There was a statistically significant greater increase from baseline in 6-minute walk distance at Week 16 (primary endpoint) for the sildenafil tablets group compared with the placebo group. The mean change from baseline at Week 16 (last observation carried forward) was 30 meters for the sildenafil tablets group compared with 4 meters for the placebo group giving an adjusted treatment difference of 26 meters (95% CI: 10.8, 41.2) (p = 0.0009).
Patients on sildenafil tablets achieved a statistically significant reduction in mPAP compared to those on placebo. A mean placebo-corrected treatment effect of -3.9 mmHg was observed in favor of sildenafil tablets (95% CI: -5.7, -2.1) (p = 0.00003).
Time to clinical worsening of PAH was defined as the time from randomization to the first occurrence of a clinical worsening event (death, lung transplantation, initiation of bosentan therapy, or clinical deterioration requiring a change in epoprostenol therapy). Table 4 displays the number of patients with clinical worsening events in Study 2. Kaplan-Meier estimates and a stratified log-rank test demonstrated that placebo-treated patients were 3 times more likely to experience a clinical worsening event than the sildenafil tablets-treated patients and that sildenafil tablets-treated patients experienced a significant delay in time to clinical worsening versus placebo-treated patients (p = 0.0074). Kaplan-Meier plot of time to clinical worsening is presented in Figure 11.
Figure 11. Kaplan-Meier Plot of Time (in Days) to Clinical Worsening of PAH (in Study 2)
Improvements in WHO functional class for PAH were also demonstrated in subjects on sildenafil tablets compared to placebo. More than twice as many sildenafil tablets-treated patients (36%) as the placebo-treated patients (14%) showed an improvement in at least one functional New York Heart Association (NYHA) class for PAH.
Study 3 (Sildenafil tablets monotherapy (1 mg, 5 mg, and 20 mg three times a day))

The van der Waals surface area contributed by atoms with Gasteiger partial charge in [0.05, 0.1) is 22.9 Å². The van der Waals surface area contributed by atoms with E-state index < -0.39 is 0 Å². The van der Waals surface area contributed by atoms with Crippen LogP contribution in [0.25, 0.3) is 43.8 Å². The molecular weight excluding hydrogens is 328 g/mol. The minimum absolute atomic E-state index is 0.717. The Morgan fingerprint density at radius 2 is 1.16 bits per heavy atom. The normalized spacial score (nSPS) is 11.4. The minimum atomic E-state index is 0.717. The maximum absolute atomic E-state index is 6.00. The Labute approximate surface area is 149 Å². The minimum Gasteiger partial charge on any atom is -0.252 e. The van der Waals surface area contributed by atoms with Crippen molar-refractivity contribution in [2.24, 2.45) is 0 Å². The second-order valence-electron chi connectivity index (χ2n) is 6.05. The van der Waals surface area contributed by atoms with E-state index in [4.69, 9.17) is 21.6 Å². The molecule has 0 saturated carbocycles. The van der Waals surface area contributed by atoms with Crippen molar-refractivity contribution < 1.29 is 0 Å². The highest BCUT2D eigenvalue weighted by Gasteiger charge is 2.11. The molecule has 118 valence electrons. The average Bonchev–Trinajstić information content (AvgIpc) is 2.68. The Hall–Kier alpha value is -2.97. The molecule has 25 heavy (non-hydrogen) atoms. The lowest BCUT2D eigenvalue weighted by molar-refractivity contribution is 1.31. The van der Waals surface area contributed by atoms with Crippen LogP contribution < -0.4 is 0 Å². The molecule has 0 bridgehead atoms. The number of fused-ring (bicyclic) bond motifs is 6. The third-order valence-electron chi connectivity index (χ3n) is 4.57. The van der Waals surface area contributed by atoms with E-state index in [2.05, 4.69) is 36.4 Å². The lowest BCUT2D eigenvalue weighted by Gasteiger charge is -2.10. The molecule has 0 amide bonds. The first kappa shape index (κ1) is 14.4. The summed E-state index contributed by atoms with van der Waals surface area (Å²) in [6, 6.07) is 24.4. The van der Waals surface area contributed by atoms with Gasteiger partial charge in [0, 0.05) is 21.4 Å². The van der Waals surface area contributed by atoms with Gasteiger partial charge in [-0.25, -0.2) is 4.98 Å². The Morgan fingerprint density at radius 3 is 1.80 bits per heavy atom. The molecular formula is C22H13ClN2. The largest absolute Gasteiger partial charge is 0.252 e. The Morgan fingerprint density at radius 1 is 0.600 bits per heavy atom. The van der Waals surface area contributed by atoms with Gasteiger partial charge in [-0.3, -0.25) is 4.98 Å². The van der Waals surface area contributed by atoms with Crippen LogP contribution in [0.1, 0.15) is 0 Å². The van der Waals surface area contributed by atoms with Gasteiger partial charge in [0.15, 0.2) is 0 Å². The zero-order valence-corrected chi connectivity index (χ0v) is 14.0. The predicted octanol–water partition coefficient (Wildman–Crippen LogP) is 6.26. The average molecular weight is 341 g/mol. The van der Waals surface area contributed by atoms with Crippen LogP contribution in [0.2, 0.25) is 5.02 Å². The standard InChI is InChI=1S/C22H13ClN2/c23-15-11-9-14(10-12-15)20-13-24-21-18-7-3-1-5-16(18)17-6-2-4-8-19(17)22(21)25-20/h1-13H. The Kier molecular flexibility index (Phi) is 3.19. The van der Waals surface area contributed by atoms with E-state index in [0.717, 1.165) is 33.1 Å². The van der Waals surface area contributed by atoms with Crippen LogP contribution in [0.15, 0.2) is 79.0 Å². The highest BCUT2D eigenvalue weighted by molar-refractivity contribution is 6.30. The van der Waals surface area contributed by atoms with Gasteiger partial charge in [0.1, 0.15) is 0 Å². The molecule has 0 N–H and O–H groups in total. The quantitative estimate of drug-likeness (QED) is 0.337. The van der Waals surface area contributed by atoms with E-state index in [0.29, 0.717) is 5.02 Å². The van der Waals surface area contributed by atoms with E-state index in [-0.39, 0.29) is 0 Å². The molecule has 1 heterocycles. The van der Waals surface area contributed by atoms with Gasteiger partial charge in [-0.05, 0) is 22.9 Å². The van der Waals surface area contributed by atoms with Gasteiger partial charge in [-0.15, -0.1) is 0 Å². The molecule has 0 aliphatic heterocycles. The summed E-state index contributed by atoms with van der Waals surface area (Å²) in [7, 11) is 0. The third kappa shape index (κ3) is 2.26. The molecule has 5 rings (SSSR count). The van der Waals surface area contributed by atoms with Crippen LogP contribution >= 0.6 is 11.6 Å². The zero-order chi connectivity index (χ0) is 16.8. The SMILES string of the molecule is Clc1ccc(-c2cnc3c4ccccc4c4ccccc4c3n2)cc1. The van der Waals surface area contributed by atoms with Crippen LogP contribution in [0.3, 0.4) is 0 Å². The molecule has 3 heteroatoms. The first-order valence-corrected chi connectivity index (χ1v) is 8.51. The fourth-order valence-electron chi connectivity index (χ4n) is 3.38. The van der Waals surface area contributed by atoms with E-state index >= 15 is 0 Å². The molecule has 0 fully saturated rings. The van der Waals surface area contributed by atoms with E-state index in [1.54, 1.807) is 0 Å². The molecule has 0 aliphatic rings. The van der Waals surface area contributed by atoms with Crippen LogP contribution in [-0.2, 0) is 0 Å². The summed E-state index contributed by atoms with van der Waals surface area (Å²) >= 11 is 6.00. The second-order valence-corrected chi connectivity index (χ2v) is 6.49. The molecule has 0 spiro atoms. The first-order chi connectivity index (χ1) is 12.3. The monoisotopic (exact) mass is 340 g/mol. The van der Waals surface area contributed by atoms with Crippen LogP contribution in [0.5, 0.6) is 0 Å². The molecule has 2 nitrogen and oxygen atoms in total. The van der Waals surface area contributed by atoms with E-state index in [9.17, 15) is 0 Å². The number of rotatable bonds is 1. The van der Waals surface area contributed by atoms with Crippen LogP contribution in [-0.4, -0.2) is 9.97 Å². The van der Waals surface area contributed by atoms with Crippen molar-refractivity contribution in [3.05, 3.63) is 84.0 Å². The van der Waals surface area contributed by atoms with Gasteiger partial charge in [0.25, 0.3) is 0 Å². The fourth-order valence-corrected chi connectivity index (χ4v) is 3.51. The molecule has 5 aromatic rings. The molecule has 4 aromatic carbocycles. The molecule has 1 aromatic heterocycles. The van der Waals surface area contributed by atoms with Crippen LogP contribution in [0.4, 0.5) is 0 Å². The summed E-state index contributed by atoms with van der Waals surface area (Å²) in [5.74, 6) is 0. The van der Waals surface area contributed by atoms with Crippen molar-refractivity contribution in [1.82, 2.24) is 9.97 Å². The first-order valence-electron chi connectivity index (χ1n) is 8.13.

A randomized, double-blind, parallel dose study (Study 3) was planned in 219 patients with PAH. This study was prematurely terminated with 129 subjects enrolled. Patients were required to have a mPAP greater than or equal to 25 mmHg and a PCWP less than or equal to 15 mmHg at rest via right heart catheterization within 12 weeks before randomization, and a baseline 6-minute walk test distance greater than or equal to 100 meters and less than or equal to 450 meters (mean 345 meters). Patients were randomized to 1 of 3 doses of Sildenafil tablets: 1 mg, 5 mg, and 20 mg, three times a day.
At baseline patients had PPH (74%) or secondary PAH (26%); WHO functional class II (57%), III (41%), or IV (2%); the mean age was 44 years; and 67% were female. The majority of subjects were Asian (67%), and 28% were Caucasian.
The primary efficacy endpoint was the change from baseline at Week 12 (at least 4 hours after the last dose) in the 6-minute walk distance. Similar increases in walk distance (mean increase of 38-41 meters) were observed in the 5 and 20 mg dose groups. These increases were significantly better than those observed in the 1 mg dose group (Figure 12).
Figure 12. Mean Change from Baseline in Six Minute Walk (meters) by Visit to Week 12 – ITT Population Sildenafil Protocol A1481244
Study 4 (Sildenafil Tablets added to bosentan therapy – lack of effect on exercise capacity)
A randomized, double-blind, placebo controlled study was conducted in 103 patients with PAH who were on bosentan therapy for a minimum of three months. The PAH patients included those with primary PAH, and PAH associated with CTD. Patients were randomized to placebo or sildenafil (20 mg three times a day) in combination with bosentan (62.5-125 mg twice a day). The primary efficacy endpoint was the change from baseline at Week 12 in 6MWD. The results indicate that there is no significant difference in mean change from baseline on 6MWD observed between sildenafil 20 mg plus bosentan and bosentan alone.